© 2015 by Salmon Watersheds Lab

Salmon diversity sustains First Nations fisheries

A new study shows that high biodiversity of salmon increases the consistency of catches from year-to-year and extends the season for fresh fish in First Nations fisheries. 

This research was led by Holly Nesbitt and performed as part of his Masters project in Resource and Environmental Management in the lab of Jonathan Moore at Simon Fraser University. It was published in the Journal of Applied Ecology. 

 

 

Salmon-folios

Like a well-balanced financial portfolio that can smooth market fluctuations, fisheries that caught a more diverse portfolio of salmon populations and species were more stable through time. Instead of analyzing market returns of different financial portfolios, this study examined First Nations fisheries with different “salmon-folios”.

This research examined 30 years of catch data from 21 First Nation fisheries from throughout the Fraser River. Fisheries that could access a higher number of salmon populations had up to 3.8 times more stable catch and 3 times longer fishing seasons than fisheries with access to fewer populations. Surprisingly, catch stablity and season duration was predominantly linked to hidden population diversity within salmon species, while the number of different salmon species in a fishery had a smaller effect.

Large salmon watersheds like the Fraser River don’t just contain five species of Pacific salmon such as Chinook and sockeye, but within each of these species there can be dozens of unique and locally-adapted populations of salmon.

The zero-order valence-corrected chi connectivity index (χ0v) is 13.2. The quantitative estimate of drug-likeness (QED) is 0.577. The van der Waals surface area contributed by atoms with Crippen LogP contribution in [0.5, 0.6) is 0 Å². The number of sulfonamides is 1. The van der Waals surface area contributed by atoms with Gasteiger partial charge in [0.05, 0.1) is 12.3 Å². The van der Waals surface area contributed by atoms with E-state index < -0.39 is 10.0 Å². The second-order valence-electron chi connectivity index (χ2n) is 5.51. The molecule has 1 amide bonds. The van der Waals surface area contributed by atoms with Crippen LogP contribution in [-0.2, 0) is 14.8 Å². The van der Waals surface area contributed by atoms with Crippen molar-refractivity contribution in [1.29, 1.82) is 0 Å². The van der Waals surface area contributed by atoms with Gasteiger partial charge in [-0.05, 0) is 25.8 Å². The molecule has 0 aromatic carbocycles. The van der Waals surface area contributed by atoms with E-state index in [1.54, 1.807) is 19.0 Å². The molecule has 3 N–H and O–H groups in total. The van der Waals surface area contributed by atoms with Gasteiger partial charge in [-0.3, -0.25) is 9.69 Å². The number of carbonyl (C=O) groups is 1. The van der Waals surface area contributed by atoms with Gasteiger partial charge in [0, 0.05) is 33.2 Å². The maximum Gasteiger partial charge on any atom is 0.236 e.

Climate change is making the world increasingly volatile; this research illustrates how protecting existing biodiversity can help dampen this variability and support food security for indigenous peoples.

This study provides further evidence for why protection of salmon habitat is a good investment for the future, say First Nations and political leaders.  

 “The Government of Canada must step up and enact not only the Recommendations of the Cohen Commission Report, but the ‘Principles’ must be enacted upon coast wide,” explains Bob Chamberlin, Vice President of the Union of BC Indian Chiefs and Chairman of the First Nations Wild Salmon Alliance, unaffiliated with the study. “Protection of the broadest genetic diversity of Wild Salmon stocks will help them provide for our future generations, a component of our Constitutionally-protected Aboriginal Rights.”

Fin Donnelly, Member of Parliament for Port Moody-Coquitlam (unaffiliated with study), states that, “Moore and Nesbitt’s research clearly demonstrates diversity is key, especially when it comes to salmon survival – it verifies the necessity of habitat protection. What it also shows is the need for government to embrace a watershed, or whole systems approach, in decision-making.”

Links

Nesbitt, H.K., and J.W. Moore. 2016. Journal of Applied Ecology. (link) (PDF)

Full press release (pdf)

Media coverage

Vancouver Sun (link)

Globe and Mail (link)

First Nations fishery for chum salmon in the lower Fraser River area. Photo Credit: Holly Nesbitt